Ethnographic Museum, Kruje Castle

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3/5

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Ethnographic Museum, Kruje Castle

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Date of travel

September, 2019

During our four-week tour of Albania, we visited several ethnographic museums, but the one located in the grounds of Kruja Castle was our first and is said to be the most interesting. It’s located in the house, built in 1764, for the powerful and prosperous family of Ismail Pashë Toptani. Later in the capital, Tirana, we saw the huge, modern Toptani Shopping Centre presumably named after them.

The whitewashed three-story house had a tower placed in the middle with carved wooden windows, of all sizes, letting the breeze flow freely and creating a feeling of open space.

The ground floor of such houses is where livestock were kept, with the herdsmen sleeping with the animals. The space was now devoted to displays of traditional crafts and pastimes e.g. raki making (a powerful schnapps-like drink), a huge wooden olive press, a watermill for grinding wheat for corn and felt making to produce the native white hats.

The family lived upstairs, centered around a large covered balcony in the summer. The doorways off this balcony had a stepped threshold which acted as a draught excluder when the door was shut. The doors were low and arched which meant those entering had to lower their head, thereby showing respect to those inside. For today’s visitor, these both provided obstacles to be negotiated.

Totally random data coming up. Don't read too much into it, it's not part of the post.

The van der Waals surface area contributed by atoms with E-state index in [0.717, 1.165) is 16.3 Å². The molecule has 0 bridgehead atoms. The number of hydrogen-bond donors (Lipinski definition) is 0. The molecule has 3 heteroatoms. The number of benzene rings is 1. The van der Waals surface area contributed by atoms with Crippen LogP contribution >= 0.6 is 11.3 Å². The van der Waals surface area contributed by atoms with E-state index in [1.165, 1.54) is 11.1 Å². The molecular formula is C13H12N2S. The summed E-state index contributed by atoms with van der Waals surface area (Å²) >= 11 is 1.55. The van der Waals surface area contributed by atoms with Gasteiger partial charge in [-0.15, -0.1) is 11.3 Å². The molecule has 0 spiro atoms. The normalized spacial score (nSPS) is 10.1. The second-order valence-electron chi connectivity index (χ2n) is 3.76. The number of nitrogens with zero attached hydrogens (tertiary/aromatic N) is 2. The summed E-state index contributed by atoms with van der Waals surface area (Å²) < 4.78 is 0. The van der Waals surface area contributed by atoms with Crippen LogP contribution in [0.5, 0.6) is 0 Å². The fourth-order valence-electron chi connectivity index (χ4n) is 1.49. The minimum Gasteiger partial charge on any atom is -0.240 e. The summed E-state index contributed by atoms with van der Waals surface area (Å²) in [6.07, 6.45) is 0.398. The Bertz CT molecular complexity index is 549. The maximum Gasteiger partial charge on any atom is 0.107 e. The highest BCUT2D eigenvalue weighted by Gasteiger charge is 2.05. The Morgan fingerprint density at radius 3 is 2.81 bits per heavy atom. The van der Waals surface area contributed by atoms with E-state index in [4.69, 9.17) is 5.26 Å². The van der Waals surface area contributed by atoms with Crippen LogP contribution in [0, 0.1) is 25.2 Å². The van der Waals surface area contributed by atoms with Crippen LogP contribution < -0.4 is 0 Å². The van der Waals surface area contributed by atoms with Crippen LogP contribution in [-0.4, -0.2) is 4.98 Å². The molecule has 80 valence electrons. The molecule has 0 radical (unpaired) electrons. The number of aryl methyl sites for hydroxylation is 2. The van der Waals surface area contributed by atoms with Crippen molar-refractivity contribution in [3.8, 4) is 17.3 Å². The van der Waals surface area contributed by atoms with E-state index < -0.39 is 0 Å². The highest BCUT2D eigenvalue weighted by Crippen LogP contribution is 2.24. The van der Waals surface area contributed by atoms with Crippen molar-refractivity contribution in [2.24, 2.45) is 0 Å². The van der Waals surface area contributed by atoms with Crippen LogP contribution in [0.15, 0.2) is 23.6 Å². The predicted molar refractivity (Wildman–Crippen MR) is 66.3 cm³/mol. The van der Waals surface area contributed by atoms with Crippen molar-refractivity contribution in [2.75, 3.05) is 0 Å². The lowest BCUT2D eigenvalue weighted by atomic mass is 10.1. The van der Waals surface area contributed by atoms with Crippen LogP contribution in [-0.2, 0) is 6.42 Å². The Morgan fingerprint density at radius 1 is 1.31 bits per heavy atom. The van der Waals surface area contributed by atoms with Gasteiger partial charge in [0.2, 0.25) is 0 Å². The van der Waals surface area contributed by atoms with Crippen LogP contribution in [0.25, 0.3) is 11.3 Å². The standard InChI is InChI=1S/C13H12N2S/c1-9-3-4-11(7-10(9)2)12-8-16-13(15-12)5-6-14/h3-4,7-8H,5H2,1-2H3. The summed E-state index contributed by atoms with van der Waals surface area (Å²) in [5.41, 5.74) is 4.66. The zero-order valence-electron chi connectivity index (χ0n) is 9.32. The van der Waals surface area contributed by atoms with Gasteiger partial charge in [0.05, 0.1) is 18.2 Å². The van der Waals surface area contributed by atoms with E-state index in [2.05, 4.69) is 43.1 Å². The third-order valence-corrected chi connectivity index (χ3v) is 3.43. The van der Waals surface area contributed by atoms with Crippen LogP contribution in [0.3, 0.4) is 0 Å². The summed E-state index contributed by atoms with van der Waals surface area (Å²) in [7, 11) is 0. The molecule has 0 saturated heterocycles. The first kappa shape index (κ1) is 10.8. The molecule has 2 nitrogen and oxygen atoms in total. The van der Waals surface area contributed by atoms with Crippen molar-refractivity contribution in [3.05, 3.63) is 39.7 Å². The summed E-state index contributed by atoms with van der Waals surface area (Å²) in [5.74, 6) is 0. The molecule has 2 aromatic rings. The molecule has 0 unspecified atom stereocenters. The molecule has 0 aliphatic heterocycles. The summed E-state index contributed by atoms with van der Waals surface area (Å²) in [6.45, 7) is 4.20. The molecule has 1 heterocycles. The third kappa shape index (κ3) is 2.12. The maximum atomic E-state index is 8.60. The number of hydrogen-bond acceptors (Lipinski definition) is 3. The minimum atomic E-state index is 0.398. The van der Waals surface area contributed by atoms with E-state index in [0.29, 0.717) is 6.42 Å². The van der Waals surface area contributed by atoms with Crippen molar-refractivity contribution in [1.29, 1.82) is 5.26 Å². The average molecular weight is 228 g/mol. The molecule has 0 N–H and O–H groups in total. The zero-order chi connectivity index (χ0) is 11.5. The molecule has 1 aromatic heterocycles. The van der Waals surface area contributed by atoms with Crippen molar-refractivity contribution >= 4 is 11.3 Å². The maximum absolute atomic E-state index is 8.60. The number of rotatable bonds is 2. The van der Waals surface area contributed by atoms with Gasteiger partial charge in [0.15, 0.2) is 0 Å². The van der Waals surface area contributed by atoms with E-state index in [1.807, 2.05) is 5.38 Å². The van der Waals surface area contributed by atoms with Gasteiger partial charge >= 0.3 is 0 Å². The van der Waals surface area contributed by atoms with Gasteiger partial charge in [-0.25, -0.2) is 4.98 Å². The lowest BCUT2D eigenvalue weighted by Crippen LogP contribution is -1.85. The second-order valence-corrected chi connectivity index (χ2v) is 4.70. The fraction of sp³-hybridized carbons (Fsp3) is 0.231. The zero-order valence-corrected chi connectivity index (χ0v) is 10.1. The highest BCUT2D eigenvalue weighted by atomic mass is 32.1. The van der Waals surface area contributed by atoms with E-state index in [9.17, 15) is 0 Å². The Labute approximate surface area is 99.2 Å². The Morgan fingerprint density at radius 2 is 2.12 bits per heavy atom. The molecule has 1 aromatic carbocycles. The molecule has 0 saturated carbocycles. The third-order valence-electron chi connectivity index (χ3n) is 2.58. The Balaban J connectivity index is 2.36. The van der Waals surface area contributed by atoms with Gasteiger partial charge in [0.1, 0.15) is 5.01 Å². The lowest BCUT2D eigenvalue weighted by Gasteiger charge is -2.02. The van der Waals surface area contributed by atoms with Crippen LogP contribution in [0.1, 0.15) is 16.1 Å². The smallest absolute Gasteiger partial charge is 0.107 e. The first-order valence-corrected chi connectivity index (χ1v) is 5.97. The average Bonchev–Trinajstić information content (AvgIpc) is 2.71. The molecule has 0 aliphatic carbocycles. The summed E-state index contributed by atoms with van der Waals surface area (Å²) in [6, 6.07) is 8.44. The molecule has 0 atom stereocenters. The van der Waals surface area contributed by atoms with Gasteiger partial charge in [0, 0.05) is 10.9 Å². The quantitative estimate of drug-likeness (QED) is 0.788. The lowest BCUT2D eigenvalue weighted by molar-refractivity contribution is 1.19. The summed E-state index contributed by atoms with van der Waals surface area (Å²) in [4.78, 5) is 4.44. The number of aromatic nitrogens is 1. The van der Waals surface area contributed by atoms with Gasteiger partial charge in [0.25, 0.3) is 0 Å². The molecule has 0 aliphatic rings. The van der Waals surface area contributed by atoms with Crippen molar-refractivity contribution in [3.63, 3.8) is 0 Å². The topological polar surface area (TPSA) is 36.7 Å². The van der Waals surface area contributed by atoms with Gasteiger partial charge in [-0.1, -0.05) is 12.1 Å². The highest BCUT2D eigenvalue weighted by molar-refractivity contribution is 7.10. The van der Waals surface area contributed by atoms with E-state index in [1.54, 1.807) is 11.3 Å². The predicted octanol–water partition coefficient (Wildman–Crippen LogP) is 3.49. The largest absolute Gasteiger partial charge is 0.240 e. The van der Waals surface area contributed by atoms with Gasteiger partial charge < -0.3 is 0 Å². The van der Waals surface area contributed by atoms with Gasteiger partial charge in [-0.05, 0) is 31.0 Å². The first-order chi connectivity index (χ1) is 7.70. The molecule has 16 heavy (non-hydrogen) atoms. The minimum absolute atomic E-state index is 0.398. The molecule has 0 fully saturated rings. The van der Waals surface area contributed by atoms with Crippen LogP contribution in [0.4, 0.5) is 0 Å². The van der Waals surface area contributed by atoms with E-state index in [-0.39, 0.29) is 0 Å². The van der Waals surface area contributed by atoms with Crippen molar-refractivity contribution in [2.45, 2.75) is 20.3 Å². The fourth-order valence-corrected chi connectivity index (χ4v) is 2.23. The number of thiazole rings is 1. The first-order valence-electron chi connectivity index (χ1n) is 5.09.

The first room we saw was the ladies’ room with models displaying ethnic costumes. The ones with the biggest Ottoman influence were from the central areas as people had fled when the country was invaded and were replaced by people more easily persuaded. Clothing worn by those in the mountains were not Ottoman in style as these areas hadn’t been invaded due to the inhospitable terrain.

Women would spend hours working on embroidered clothing and household items as they were expected to produce a dowry on marriage, and we saw the huge, carved wooden dowry chests.

The men’s room had holes high within the walls and hidden staircases, so the ladies could look at their proposed husbands without being seen and listen in on the negotiations.

Both rooms had low circular tables and cushions on the floor for seating and contained many items which would have been part of daily life (90% are said to be original to the time).

There was a large hammam or steam room and the kitchen next door ensured the fire could be used for cooking and heating the water. The kitchen also had an upstairs gallery where children would have played.

Although entrance to the castle was free, there was a modest fee for the Ethnographic Museum of 300 Lek/£2.22 for non-Albanians and 200 Lek for nationals.

Helen Jackson

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